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Stan Lee
Stan Lee at the world premiere of “Spider-Man: Homecoming” held at the TCL Chinese Theatre in Hollywood, Calif., on June 28, 2017. (BigStock Photo)

Stan Lee, the legendary writer and publisher for Marvel Comics, whose decades of work is still felt today in blockbuster superhero movie franchises, has died at age 95.

Lee’s creations — crafted alongside artists such as Jack Kirby and Steve Ditko — include a who’s who of heroes, including Spider-Man, Iron Man, the Hulk, Daredevil, Black Panther, the X-Men, Fantastic Four, Avengers, Ant-Man, Thor and many more.

According to The Hollywood Reporter, Lee, who was born Dec. 28, 1922, died early Monday morning at Cedars-Sinai Medical Center in Los Angeles.

Marvel and The Walt Disney Co. issued a statement conveying “great sadness” over the passing of the Marvel chairman emeritus.

“Stan Lee was as extraordinary as the characters he created,” said Bob Iger, Chairman and CEO of Disney. “A super hero in his own right to Marvel fans around the world, Stan had the power to inspire, to entertain, and to connect. The scale of his imagination was only exceeded by the size of his heart.”

Across Twitter, a range of fans and celebrities paid their respects, including many who had portrayed characters on screen that were created by Lee:

Funko CEO Brian Mariotti, left, and Stan Lee. (Funko Photo)

Funko CEO Brian Mariotti, whose Everett, Wash.-based company produces pop culture figurines and more based on Marvel characters, shared a photo of himself with Lee, and said that everyone at Funko is “deeply saddened” to hear about Lee’s passing.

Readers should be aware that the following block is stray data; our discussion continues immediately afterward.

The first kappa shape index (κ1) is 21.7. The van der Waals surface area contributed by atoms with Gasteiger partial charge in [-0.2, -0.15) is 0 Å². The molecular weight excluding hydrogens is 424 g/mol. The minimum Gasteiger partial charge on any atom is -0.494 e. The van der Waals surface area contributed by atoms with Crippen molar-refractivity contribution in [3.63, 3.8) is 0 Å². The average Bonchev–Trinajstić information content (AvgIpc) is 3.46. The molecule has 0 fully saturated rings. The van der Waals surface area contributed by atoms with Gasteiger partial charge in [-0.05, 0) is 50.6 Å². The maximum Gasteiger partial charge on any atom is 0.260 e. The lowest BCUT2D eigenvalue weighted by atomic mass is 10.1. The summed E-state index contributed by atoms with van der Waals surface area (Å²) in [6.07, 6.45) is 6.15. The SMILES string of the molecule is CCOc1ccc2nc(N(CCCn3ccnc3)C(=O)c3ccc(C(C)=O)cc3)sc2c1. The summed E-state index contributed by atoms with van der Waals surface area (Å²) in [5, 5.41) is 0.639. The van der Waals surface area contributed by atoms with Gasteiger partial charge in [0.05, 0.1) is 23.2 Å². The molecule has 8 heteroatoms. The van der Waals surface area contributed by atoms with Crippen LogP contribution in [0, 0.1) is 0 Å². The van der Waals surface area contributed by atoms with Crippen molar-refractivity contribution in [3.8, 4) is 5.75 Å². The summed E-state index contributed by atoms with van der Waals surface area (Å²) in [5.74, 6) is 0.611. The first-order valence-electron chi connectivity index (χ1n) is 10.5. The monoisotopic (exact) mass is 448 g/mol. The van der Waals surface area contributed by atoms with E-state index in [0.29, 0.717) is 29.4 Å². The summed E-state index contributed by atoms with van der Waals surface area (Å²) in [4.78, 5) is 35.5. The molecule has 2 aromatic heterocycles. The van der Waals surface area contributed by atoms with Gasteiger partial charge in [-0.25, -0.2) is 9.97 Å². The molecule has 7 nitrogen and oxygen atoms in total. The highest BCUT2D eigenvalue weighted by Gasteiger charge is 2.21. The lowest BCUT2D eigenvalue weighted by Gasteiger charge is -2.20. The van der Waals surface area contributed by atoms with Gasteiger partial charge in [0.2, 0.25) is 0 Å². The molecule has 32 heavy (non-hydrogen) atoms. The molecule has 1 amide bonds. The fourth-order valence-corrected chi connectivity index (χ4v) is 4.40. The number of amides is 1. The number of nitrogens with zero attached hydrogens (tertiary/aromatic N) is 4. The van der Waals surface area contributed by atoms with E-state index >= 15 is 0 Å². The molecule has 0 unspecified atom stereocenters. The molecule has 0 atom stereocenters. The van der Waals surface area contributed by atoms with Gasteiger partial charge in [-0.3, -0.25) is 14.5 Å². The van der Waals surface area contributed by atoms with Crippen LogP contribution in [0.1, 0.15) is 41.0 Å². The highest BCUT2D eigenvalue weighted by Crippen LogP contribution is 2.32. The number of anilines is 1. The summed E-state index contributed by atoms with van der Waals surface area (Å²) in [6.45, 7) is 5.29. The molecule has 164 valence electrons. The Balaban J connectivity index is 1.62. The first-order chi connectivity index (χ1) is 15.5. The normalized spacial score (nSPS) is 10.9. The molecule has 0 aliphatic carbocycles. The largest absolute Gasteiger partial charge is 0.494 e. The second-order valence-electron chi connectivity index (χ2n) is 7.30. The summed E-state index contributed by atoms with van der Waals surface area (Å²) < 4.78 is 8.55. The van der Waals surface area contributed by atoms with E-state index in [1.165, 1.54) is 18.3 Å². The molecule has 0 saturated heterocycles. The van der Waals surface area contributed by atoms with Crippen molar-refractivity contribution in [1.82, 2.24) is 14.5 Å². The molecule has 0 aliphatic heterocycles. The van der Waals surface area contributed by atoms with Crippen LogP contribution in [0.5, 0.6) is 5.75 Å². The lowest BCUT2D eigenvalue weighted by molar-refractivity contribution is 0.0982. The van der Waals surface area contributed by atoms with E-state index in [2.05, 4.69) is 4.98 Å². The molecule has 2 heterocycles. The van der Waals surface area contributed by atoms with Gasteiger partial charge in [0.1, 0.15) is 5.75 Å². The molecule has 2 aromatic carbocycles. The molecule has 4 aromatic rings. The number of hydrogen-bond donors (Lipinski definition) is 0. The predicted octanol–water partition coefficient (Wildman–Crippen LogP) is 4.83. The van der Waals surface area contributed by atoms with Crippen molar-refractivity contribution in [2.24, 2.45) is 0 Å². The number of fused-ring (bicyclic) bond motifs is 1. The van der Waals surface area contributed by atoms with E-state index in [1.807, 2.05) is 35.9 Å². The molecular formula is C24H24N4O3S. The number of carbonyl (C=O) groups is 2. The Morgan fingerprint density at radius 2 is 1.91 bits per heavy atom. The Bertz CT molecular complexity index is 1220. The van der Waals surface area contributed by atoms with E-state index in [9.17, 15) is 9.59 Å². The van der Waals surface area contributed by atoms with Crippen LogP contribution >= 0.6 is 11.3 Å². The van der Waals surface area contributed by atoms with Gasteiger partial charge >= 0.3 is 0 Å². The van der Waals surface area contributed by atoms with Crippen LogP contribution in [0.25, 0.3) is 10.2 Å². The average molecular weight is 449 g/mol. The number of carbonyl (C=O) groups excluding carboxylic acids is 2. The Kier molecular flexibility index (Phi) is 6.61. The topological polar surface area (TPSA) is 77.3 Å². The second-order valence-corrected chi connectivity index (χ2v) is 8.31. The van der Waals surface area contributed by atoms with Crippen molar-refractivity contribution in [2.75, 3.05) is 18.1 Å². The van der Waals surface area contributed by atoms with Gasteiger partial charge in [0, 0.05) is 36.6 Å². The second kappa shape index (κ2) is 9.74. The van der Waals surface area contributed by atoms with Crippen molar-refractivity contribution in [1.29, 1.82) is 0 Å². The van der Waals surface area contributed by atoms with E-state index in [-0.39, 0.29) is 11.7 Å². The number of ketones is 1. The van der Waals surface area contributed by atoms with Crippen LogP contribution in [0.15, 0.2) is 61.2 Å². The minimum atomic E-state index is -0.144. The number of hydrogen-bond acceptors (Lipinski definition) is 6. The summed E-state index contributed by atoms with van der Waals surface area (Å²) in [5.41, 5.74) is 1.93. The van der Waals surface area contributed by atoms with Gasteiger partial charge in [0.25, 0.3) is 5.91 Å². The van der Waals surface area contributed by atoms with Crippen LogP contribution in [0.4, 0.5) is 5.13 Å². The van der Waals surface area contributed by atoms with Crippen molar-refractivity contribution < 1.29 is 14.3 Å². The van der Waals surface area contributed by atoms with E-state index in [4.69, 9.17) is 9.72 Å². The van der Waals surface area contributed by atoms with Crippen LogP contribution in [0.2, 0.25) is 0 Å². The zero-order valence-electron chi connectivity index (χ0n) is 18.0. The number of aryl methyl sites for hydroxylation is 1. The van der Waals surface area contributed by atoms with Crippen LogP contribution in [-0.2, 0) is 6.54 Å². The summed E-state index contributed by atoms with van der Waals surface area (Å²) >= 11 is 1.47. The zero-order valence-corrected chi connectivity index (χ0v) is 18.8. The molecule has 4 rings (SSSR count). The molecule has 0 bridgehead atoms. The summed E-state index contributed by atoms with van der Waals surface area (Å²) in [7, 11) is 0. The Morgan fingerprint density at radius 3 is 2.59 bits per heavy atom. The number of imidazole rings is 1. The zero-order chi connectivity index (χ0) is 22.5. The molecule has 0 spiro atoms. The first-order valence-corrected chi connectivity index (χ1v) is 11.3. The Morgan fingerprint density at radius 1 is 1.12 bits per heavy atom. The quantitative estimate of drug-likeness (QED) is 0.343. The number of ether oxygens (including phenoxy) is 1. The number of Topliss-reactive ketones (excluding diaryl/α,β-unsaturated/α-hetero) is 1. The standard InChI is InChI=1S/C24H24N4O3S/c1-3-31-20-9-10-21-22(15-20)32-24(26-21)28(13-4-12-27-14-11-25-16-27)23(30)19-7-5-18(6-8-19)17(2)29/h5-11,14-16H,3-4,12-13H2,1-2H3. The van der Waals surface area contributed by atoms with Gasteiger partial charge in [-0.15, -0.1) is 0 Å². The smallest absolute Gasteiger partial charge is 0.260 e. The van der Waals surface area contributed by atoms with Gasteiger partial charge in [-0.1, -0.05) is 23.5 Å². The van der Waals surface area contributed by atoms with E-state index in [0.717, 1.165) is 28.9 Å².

“Stan was a phenomenal creator whose artistic abilities took us to places beyond our imagination,” Mariotti said. “We honor Stan each day through the pop culture moments, characters and magic he gave us. Our thoughts are with Stan’s family and friends as the world mourns the master inventor of comics.”

Lee’s work is currently being celebrated in an elaborate Marvel exhibit at Seattle’s Museum of Pop Culture.

“Marvel: Universe of Super Heroes” is MoPOP’s largest exhibition to date, with two levels and 10,000 square feet to tell a nearly 80-year story. The exhibit, which runs through January, features hundreds of artifacts including original comics art, movie costumes and props. Many items have never been displayed in public before now.

Brooks Peck, the MoPOP Curator behind the exhibit, shared a statement with GeekWire.

“We are deeply saddened to hear of the passing of comics icon Stan Lee,” Peck said. “His legendary energy and enthusiasm for comics raised that medium into the forefront of global popular culture. To use his own words, he was a ‘true believer.’ Besides being a brilliant promoter, Lee was a gifted storyteller. He is known, of course, for co-creating many of the most popular super heroes of the 20th century. But his greatest contribution to comics was how he infused his characters with human flaws, needs, and emotions. His characters are relatable, with realistic personal lives and problems.

“If Lee had a superpower, it would be his zest for life and sheer enthusiasm,” Peck added. “He will be greatly missed.”

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